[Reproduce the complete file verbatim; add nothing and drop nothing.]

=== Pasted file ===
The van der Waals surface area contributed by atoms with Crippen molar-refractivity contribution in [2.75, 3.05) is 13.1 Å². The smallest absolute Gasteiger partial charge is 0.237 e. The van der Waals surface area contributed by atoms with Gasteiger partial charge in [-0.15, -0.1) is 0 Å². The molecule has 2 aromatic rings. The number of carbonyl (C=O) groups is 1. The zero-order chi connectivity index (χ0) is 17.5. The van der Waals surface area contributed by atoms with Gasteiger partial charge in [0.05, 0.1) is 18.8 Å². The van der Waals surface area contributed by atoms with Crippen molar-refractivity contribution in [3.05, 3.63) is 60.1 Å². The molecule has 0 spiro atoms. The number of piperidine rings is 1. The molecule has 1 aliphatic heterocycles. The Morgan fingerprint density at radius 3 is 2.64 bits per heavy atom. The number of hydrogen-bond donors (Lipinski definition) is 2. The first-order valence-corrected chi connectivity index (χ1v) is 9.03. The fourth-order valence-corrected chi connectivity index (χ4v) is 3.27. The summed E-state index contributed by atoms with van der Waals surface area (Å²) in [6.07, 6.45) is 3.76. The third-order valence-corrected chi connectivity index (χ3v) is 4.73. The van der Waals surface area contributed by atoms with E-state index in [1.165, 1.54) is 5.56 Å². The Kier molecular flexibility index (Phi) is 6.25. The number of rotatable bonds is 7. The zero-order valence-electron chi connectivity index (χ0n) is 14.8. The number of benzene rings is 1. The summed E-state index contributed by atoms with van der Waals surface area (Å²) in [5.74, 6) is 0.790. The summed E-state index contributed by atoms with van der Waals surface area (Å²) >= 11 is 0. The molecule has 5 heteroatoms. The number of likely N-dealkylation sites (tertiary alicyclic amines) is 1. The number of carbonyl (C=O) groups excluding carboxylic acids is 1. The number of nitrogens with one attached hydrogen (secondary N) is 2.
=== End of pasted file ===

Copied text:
The van der Waals surface area contributed by atoms with Crippen molar-refractivity contribution in [2.75, 3.05) is 13.1 Å². The smallest absolute Gasteiger partial charge is 0.237 e. The van der Waals surface area contributed by atoms with Gasteiger partial charge in [-0.15, -0.1) is 0 Å². The molecule has 2 aromatic rings. The number of carbonyl (C=O) groups is 1. The zero-order chi connectivity index (χ0) is 17.5. The van der Waals surface area contributed by atoms with Gasteiger partial charge in [0.05, 0.1) is 18.8 Å². The van der Waals surface area contributed by atoms with Crippen molar-refractivity contribution in [3.05, 3.63) is 60.1 Å². The molecule has 0 spiro atoms. The number of piperidine rings is 1. The molecule has 1 aliphatic heterocycles. The Morgan fingerprint density at radius 3 is 2.64 bits per heavy atom. The number of hydrogen-bond donors (Lipinski definition) is 2. The first-order valence-corrected chi connectivity index (χ1v) is 9.03. The fourth-order valence-corrected chi connectivity index (χ4v) is 3.27. The summed E-state index contributed by atoms with van der Waals surface area (Å²) in [6.07, 6.45) is 3.76. The third-order valence-corrected chi connectivity index (χ3v) is 4.73. The van der Waals surface area contributed by atoms with E-state index in [1.165, 1.54) is 5.56 Å². The Kier molecular flexibility index (Phi) is 6.25. The number of rotatable bonds is 7. The zero-order valence-electron chi connectivity index (χ0n) is 14.8. The number of benzene rings is 1. The summed E-state index contributed by atoms with van der Waals surface area (Å²) in [5.74, 6) is 0.790. The summed E-state index contributed by atoms with van der Waals surface area (Å²) >= 11 is 0. The molecule has 5 heteroatoms. The number of likely N-dealkylation sites (tertiary alicyclic amines) is 1. The number of carbonyl (C=O) groups excluding carboxylic acids is 1. The number of nitrogens with one attached hydrogen (secondary N) is 2.